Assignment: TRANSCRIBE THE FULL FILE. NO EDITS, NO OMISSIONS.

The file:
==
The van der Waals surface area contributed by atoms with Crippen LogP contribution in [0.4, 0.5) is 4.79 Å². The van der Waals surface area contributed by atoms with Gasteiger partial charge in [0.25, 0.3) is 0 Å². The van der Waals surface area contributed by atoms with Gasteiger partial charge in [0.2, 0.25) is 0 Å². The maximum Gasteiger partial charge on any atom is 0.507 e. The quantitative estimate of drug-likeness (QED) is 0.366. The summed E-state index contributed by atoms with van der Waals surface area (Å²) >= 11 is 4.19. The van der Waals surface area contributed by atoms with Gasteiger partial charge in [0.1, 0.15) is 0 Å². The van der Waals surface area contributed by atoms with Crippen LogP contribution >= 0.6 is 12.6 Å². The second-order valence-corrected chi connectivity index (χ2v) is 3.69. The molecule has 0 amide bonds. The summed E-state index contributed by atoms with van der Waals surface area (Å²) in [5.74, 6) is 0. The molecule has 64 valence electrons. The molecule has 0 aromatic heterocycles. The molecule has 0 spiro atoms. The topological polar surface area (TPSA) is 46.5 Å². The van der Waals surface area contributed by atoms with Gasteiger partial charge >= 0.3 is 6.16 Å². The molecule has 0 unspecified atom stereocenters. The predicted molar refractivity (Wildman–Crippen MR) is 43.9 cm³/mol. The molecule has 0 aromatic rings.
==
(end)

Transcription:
The van der Waals surface area contributed by atoms with Crippen LogP contribution in [0.4, 0.5) is 4.79 Å². The van der Waals surface area contributed by atoms with Gasteiger partial charge in [0.25, 0.3) is 0 Å². The van der Waals surface area contributed by atoms with Gasteiger partial charge in [0.2, 0.25) is 0 Å². The maximum Gasteiger partial charge on any atom is 0.507 e. The quantitative estimate of drug-likeness (QED) is 0.366. The summed E-state index contributed by atoms with van der Waals surface area (Å²) >= 11 is 4.19. The van der Waals surface area contributed by atoms with Gasteiger partial charge in [0.1, 0.15) is 0 Å². The van der Waals surface area contributed by atoms with Crippen LogP contribution >= 0.6 is 12.6 Å². The second-order valence-corrected chi connectivity index (χ2v) is 3.69. The molecule has 0 amide bonds. The summed E-state index contributed by atoms with van der Waals surface area (Å²) in [5.74, 6) is 0. The molecule has 64 valence electrons. The molecule has 0 aromatic heterocycles. The molecule has 0 spiro atoms. The topological polar surface area (TPSA) is 46.5 Å². The van der Waals surface area contributed by atoms with Gasteiger partial charge >= 0.3 is 6.16 Å². The molecule has 0 unspecified atom stereocenters. The predicted molar refractivity (Wildman–Crippen MR) is 43.9 cm³/mol. The molecule has 0 aromatic rings.